The Bharatiya Janata Party’s offer to Narayan Rane of a seat in Rajya Sabha says a lot about the political situation in Maharashtra. For instance, the BJP, riding the knife’s edge with the Shiv Sena, does not want to further alienate the partner. It is unsure of the electoral calculations in the state if it were to go it alone as it did in the previous elections.
Rane is a former chief minister and was able to displace Manohar Joshi from the seat with the blessings of the late Bal Thackeray. After he acrimoniously left the Shiv Sena, he lost favour, apparently for all times. Chhagan Bhujbal, an earlier defector from the Sena, perhaps can expect a cup of tea and relative warmth at the Thackeray household, but not Rane. That’s Rane’s ranking with Uddhav Thackeray.
Uddhav Thackeray’s animus against Rane is so strong that he has threatened to destabilise a government of which his party is an acrimonious part. The threat of pulling out from the government if Rane were inducted into the cabinet is seen as real – or most likely –by the BJP. Despite sabre-rattling by both sides, the fear of having to contest against each other again for the Assembly, has gripped them.
Unless, of course, BJP’s victories in the North East adds more vigour and confidence in it in Maharashtra. If it did, the political equations between warring partners in the state government could dramatically change, but it would surface only just before the next round of elections. Many nuances have to be thought of though Uddhav Thackeray, with Bal Thackeray at his side, did far better than was assumed possible.
That Narayan Rane, who lost two elections including a by-election, and his family hold in Konkan’s southern belt was badly shaken in 2014, continues to be a person of interest to BJP is what politics is all about. That region has been his bastion once cannot be entirely ignored. He can probably create complications for the Sena there in the next elections. But his loyalty appears not to have been taken at face value.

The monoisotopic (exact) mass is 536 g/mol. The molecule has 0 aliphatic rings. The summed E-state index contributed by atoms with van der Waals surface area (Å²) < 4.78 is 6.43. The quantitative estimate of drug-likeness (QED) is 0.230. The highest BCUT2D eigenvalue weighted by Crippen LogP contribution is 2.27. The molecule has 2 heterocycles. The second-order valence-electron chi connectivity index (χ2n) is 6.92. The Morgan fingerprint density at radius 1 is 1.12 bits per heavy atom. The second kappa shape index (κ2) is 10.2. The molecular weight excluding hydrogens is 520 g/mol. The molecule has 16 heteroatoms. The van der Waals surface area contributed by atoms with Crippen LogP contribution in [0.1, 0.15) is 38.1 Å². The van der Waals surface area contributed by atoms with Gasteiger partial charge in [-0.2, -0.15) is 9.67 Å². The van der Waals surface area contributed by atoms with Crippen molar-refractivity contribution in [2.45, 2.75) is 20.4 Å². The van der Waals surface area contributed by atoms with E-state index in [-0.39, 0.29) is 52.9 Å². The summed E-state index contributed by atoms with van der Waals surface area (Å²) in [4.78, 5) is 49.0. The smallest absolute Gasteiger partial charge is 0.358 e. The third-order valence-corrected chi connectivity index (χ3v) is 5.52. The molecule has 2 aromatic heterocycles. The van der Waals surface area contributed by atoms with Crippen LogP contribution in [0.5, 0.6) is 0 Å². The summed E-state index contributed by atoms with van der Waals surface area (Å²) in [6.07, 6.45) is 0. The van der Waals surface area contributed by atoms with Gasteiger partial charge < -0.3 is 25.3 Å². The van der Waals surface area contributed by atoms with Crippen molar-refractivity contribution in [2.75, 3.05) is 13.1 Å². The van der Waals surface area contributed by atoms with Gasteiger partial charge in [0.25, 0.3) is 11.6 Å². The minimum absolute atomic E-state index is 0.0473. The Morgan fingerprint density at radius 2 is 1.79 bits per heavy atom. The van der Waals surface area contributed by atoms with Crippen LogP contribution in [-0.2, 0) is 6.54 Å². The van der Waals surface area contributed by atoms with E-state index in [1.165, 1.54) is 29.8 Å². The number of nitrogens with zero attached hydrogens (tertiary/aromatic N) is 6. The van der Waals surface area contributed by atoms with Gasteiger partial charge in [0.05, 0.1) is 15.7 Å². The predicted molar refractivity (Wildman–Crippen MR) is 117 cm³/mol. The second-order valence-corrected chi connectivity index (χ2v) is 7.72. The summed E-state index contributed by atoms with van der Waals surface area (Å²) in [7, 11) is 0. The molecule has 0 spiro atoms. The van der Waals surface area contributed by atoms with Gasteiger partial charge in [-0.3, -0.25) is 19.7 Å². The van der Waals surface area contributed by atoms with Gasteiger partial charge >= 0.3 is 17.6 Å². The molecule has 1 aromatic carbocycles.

That is why, instead of admitting him into the party, the BJP, sensing the irk of the Shiv Sena, asked him to form a separate party and support the BJP from outside. Which he readily did, obviously because he was as desperately in need of a political umbrella as much as BJP requires to expand its footprint. It had to cater to both him and the Shiv Sena. Which wouldn’t have been the case had BJP been really strong despite the Sena.
Narayan Rane has not lunged at the offer as readily as was presumed and has sought time of about a week – which runs out about now. It is not clear if he wanted a larger arrangement wherein he would be better accommodated in Delhi and his sons too given some more political clout in the state. The entire details of the discussions and likely offers have not yet emerged yet.
However, it is revealing that Mr Rane himself told a Mumbai newspaper that when he met Amit Shah, the BJP chief, in Delhi with Devendra Fadnavis in tow, he was asked about his commitment to the BJP. Apparently, it has been made clear that his ambitions should not be inconvenient to the BJP at any point, for his record shows that Rane’ ambitions made things difficult for him in both the Sena, and later the Congress which he had joined.